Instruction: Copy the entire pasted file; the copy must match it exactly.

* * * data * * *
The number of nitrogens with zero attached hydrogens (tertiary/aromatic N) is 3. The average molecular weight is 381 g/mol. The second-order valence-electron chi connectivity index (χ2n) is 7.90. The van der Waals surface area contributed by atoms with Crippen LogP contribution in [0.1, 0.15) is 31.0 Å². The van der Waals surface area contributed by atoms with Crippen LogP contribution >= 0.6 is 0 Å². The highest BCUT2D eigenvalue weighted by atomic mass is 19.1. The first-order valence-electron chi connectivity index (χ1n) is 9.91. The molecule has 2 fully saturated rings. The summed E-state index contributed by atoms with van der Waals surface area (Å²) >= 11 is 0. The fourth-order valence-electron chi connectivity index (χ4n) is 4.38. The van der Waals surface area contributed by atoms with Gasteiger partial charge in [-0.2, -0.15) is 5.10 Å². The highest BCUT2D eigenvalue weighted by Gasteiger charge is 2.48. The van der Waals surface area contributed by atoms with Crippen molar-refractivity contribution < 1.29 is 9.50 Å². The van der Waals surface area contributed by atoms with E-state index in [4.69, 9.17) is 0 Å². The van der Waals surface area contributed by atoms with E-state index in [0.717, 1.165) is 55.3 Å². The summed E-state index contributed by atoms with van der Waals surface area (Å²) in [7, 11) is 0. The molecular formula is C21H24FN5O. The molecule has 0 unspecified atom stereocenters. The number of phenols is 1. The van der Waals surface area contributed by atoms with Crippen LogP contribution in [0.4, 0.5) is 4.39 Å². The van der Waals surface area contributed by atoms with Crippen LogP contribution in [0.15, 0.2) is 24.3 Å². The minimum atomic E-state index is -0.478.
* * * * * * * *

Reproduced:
The number of nitrogens with zero attached hydrogens (tertiary/aromatic N) is 3. The average molecular weight is 381 g/mol. The second-order valence-electron chi connectivity index (χ2n) is 7.90. The van der Waals surface area contributed by atoms with Crippen LogP contribution in [0.1, 0.15) is 31.0 Å². The van der Waals surface area contributed by atoms with Crippen LogP contribution >= 0.6 is 0 Å². The highest BCUT2D eigenvalue weighted by atomic mass is 19.1. The first-order valence-electron chi connectivity index (χ1n) is 9.91. The molecule has 2 fully saturated rings. The summed E-state index contributed by atoms with van der Waals surface area (Å²) >= 11 is 0. The fourth-order valence-electron chi connectivity index (χ4n) is 4.38. The van der Waals surface area contributed by atoms with Gasteiger partial charge in [-0.2, -0.15) is 5.10 Å². The highest BCUT2D eigenvalue weighted by Gasteiger charge is 2.48. The van der Waals surface area contributed by atoms with Crippen molar-refractivity contribution < 1.29 is 9.50 Å². The van der Waals surface area contributed by atoms with E-state index in [4.69, 9.17) is 0 Å². The van der Waals surface area contributed by atoms with E-state index in [0.717, 1.165) is 55.3 Å². The summed E-state index contributed by atoms with van der Waals surface area (Å²) in [7, 11) is 0. The molecular formula is C21H24FN5O. The molecule has 0 unspecified atom stereocenters. The number of phenols is 1. The van der Waals surface area contributed by atoms with Crippen LogP contribution in [0.4, 0.5) is 4.39 Å². The van der Waals surface area contributed by atoms with Crippen LogP contribution in [0.15, 0.2) is 24.3 Å². The minimum atomic E-state index is -0.478.